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  • *Pseudofossils ( Inorganic objects , markings, or impressions that resemble fossils.)

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  1. SilurianSalamander

    Coalified wood?

    Found this larger chunk of rock (too hard to be modern charcoal) while sifting for microfossils. It has a metallic look to it and is fairly brittle. It was found on bradford beach on Lake Michigan and was likely eroded out of the mid Devonian Milwaukee formation which is known for its coalified trees and giant fungi. this looks like a lot of coalified wood I’ve seen pictures of, but I’m pretty new when it comes to plant fossils so this might just be mineral. Thanks!
  2. SilurianSalamander

    Beekitized stromatoporoid sponge?

    Found at work among crinoid, brachiopods, silicified corals as well as a possible cephalopod and some silicified stromatoporoids. Silurian SW Wisconsin. Looks kind of like a cartoon bone in shape
  3. SilurianSalamander

    Devonian worm burrows or organ pipe coral?

    Found two of these fossils now. Both on beaches that are probably Devonian in age. One is from SW Wisconsin on Lake Michigan and the other is in the Lower peninsula of Michigan from the shores of Lake Huron. Organ pipe coral or some sort of burrow trace fossil? Thanks!
  4. SilurianSalamander

    What could this possibly be?!

    Found on a Devonian beach on Lake Huron in port Huron. Thanks!
  5. Denis Arcand

    Sowerbyella, Nicolet River Formation

    Location shows huge die-off of Sowerbyella sericea and other brachiopods in smaller numbers. The specific layer could not be determined as it was discovered at ground level on the beach. Loose as float,. The following reference has been used to aid in identification Geologie des Region de Saint-Jean (parti nord) et de Beloeil (1985) Gouvernement du Quebec - Ministere de l'energie et des Ressources Direction General de l'Exploration geologique et minerale Geologie des Region de Saint-Jean (parti nord) et de Beloeil
  6. Helicoprion

    Marine Paleozoic Invertebrate Fossil

    Can anyone identify this Paleozoic marine invertebrate fossil in my collection? I know some of you might say the whole rock is a piece of fossilized coral but I don't think the entire rock is a fossil. I believe the pores might be invertebrate burrows but I'm not certain. I purchased it at a fossil convention so the context is lost.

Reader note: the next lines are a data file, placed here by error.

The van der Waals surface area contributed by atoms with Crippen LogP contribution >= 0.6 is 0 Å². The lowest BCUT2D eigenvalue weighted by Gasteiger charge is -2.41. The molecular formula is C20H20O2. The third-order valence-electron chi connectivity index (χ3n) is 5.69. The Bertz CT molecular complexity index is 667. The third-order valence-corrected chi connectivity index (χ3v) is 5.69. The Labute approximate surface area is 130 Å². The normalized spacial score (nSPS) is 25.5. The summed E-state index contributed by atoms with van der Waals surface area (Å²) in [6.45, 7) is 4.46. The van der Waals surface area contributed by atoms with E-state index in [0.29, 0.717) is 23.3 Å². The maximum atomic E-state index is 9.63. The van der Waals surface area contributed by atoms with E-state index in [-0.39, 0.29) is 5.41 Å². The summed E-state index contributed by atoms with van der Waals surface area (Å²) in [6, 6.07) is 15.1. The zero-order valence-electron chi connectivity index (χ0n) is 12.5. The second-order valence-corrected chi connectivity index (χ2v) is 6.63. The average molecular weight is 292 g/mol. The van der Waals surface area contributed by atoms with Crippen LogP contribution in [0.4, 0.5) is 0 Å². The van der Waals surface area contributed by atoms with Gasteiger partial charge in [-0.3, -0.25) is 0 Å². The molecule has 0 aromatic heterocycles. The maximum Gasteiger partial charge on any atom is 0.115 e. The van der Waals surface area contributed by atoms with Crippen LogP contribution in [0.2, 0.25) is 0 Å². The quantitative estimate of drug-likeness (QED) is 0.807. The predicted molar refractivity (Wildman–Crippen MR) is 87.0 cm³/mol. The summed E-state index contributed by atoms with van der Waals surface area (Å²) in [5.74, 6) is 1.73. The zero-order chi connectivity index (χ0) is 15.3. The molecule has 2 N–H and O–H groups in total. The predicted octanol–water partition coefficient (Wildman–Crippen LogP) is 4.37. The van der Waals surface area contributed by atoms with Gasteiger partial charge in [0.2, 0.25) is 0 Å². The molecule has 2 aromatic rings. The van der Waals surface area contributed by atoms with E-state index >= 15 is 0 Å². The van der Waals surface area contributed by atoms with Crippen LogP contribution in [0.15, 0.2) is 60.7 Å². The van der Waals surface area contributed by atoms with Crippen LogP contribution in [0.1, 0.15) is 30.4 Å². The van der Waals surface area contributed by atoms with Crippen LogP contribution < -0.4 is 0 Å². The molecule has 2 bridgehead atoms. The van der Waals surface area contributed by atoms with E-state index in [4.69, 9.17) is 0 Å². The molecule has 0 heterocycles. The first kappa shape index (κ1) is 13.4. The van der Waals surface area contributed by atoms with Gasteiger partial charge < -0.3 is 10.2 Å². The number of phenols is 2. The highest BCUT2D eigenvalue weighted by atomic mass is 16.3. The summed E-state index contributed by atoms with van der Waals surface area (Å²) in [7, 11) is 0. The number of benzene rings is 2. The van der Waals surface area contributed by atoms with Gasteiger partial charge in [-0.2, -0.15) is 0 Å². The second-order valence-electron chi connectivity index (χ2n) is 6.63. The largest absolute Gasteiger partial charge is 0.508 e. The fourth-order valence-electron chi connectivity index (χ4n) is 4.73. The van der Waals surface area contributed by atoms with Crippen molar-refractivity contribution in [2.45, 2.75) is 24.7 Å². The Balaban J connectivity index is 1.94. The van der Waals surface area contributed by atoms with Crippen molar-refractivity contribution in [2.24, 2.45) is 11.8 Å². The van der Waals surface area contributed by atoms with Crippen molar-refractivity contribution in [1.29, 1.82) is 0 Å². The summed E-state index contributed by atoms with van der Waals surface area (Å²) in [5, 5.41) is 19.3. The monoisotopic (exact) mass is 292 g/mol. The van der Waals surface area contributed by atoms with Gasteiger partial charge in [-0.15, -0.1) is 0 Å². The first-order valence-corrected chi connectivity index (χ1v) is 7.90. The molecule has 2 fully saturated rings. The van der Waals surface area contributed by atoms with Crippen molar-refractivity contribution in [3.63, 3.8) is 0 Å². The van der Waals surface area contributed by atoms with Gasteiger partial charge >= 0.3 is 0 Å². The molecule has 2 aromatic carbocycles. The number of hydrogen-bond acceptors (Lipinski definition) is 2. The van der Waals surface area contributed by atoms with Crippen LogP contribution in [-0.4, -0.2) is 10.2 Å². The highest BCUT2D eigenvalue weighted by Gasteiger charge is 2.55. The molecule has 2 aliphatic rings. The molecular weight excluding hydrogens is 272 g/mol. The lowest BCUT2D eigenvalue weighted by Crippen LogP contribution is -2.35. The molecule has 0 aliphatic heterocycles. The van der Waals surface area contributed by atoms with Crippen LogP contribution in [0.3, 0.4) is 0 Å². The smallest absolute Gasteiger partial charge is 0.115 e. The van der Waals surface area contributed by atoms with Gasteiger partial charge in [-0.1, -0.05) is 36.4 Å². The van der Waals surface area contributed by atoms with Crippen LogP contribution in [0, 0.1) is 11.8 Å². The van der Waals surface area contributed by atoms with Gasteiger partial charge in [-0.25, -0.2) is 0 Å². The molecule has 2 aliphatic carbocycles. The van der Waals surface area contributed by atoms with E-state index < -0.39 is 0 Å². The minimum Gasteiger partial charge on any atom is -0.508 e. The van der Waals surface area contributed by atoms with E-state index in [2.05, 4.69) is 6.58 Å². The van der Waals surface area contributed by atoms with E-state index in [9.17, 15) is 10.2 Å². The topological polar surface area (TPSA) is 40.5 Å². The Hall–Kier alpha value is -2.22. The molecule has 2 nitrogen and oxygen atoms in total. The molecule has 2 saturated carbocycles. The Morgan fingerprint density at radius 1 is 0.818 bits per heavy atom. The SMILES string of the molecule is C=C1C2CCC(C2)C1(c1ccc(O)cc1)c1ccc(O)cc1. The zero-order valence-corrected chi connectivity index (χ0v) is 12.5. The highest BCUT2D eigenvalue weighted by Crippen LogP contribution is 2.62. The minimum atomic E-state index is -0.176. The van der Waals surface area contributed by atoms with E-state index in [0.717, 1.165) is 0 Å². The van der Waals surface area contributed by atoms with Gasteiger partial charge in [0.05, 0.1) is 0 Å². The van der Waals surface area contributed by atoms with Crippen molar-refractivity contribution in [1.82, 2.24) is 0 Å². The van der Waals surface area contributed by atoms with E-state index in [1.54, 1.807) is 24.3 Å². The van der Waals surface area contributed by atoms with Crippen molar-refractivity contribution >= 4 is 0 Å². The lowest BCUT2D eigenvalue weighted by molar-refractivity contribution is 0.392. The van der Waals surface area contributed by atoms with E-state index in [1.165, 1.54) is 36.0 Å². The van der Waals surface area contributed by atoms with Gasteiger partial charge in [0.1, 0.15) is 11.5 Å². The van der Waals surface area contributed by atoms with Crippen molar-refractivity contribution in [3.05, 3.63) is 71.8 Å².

7. Anyone know anything about Californian Helicoprion fossils? I know they’ve been found in Eastern California, but that’s about it and I’d like to learn more.
  8. Crane Hill, AL Carboniferous Thoughts about this textured layer of this rock? A few weeks ago, I realized this specimen was too fragile to be cleaned by a newbie. The surface looks sort of like pebbled leather, but it is extremely brittle. I put it in a box to explore later when I have learned how to clean something like this. Tonight, I came across a pic of megaloolithus in old thread about Dino eggs emphasizing texture. I realize my specimen is is not from the correct time period to be an egg shell of anything - but, it piqued my curiosity again. Din
  9. Hopefully I'm not breaking any rules here posting a link. I spent my weekend finally putting my catalog into a proper database, and creating a user interface for it. I used to use Google Sheets, which is pretty great. If I wanted to, I could use them as the source of data, but I decided to create a proper MYSQL database so I can keep relationships across tables, such as the stratigraphy of particular find locations. I have many more improvements coming for it, but it is at least functional right now. Everything from CG-0001 to CG-0161 is from the Glenshaw Formation, Conemaugh Group
  10. All collected in gravel and beach rocks from SW Wisconsin. Thanks so much for the help! I love this community:)
  11. I found these back in January but apparently never posted them here (can't find any thread), I'm post mostly to my FB nowadays. I found these in about 30 minutes. They are typically assigned as "Petrodus" but who really knows. Years ago at this site I found teeth from at least 3 shark species including "Edestus". These are from the "Mingus Formation" I believe.